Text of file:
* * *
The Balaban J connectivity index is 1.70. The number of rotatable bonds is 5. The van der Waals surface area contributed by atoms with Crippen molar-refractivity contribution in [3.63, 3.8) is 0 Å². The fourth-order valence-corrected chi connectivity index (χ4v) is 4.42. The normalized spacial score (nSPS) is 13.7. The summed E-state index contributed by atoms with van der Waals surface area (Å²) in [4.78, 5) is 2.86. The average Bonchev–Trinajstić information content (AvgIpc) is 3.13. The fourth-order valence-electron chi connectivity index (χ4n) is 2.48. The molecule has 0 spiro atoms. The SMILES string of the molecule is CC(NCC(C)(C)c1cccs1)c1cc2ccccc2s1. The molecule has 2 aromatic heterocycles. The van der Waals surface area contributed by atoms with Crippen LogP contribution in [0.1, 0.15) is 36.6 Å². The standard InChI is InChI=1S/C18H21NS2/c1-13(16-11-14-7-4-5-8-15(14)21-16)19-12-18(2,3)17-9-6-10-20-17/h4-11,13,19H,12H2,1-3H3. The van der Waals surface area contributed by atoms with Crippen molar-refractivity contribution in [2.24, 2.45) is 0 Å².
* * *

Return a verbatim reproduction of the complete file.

The Balaban J connectivity index is 1.70. The number of rotatable bonds is 5. The van der Waals surface area contributed by atoms with Crippen molar-refractivity contribution in [3.63, 3.8) is 0 Å². The fourth-order valence-corrected chi connectivity index (χ4v) is 4.42. The normalized spacial score (nSPS) is 13.7. The summed E-state index contributed by atoms with van der Waals surface area (Å²) in [4.78, 5) is 2.86. The average Bonchev–Trinajstić information content (AvgIpc) is 3.13. The fourth-order valence-electron chi connectivity index (χ4n) is 2.48. The molecule has 0 spiro atoms. The SMILES string of the molecule is CC(NCC(C)(C)c1cccs1)c1cc2ccccc2s1. The molecule has 2 aromatic heterocycles. The van der Waals surface area contributed by atoms with Crippen LogP contribution in [0.1, 0.15) is 36.6 Å². The standard InChI is InChI=1S/C18H21NS2/c1-13(16-11-14-7-4-5-8-15(14)21-16)19-12-18(2,3)17-9-6-10-20-17/h4-11,13,19H,12H2,1-3H3. The van der Waals surface area contributed by atoms with Crippen molar-refractivity contribution in [2.24, 2.45) is 0 Å².